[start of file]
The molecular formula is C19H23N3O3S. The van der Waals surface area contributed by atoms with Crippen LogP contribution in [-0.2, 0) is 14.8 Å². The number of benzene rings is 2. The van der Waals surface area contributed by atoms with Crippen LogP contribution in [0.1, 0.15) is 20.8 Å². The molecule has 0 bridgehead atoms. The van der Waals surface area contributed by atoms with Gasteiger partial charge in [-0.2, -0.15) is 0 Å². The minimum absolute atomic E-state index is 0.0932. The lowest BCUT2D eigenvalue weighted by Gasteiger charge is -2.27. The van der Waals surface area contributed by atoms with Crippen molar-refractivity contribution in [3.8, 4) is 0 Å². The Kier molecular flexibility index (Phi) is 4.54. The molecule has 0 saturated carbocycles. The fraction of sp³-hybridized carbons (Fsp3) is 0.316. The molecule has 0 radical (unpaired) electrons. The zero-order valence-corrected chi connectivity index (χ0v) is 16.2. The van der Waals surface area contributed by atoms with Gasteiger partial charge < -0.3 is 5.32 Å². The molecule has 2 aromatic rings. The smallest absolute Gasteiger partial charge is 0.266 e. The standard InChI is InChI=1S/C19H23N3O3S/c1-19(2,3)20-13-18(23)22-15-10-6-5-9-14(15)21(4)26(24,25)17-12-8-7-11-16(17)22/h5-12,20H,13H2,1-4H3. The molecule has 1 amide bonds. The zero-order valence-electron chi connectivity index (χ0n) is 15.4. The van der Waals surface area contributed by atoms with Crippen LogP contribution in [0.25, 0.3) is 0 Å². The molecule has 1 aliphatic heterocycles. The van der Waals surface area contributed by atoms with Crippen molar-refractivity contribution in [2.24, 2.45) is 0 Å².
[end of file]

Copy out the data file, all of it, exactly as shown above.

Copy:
The molecular formula is C19H23N3O3S. The van der Waals surface area contributed by atoms with Crippen LogP contribution in [-0.2, 0) is 14.8 Å². The number of benzene rings is 2. The van der Waals surface area contributed by atoms with Crippen LogP contribution in [0.1, 0.15) is 20.8 Å². The molecule has 0 bridgehead atoms. The van der Waals surface area contributed by atoms with Gasteiger partial charge in [-0.2, -0.15) is 0 Å². The minimum absolute atomic E-state index is 0.0932. The lowest BCUT2D eigenvalue weighted by Gasteiger charge is -2.27. The van der Waals surface area contributed by atoms with Crippen molar-refractivity contribution in [3.8, 4) is 0 Å². The Kier molecular flexibility index (Phi) is 4.54. The molecule has 0 saturated carbocycles. The fraction of sp³-hybridized carbons (Fsp3) is 0.316. The molecule has 0 radical (unpaired) electrons. The zero-order valence-corrected chi connectivity index (χ0v) is 16.2. The van der Waals surface area contributed by atoms with Gasteiger partial charge < -0.3 is 5.32 Å². The molecule has 2 aromatic rings. The smallest absolute Gasteiger partial charge is 0.266 e. The standard InChI is InChI=1S/C19H23N3O3S/c1-19(2,3)20-13-18(23)22-15-10-6-5-9-14(15)21(4)26(24,25)17-12-8-7-11-16(17)22/h5-12,20H,13H2,1-4H3. The molecule has 1 amide bonds. The zero-order valence-electron chi connectivity index (χ0n) is 15.4. The van der Waals surface area contributed by atoms with Crippen LogP contribution in [0.25, 0.3) is 0 Å². The molecule has 1 aliphatic heterocycles. The van der Waals surface area contributed by atoms with Crippen molar-refractivity contribution in [2.24, 2.45) is 0 Å².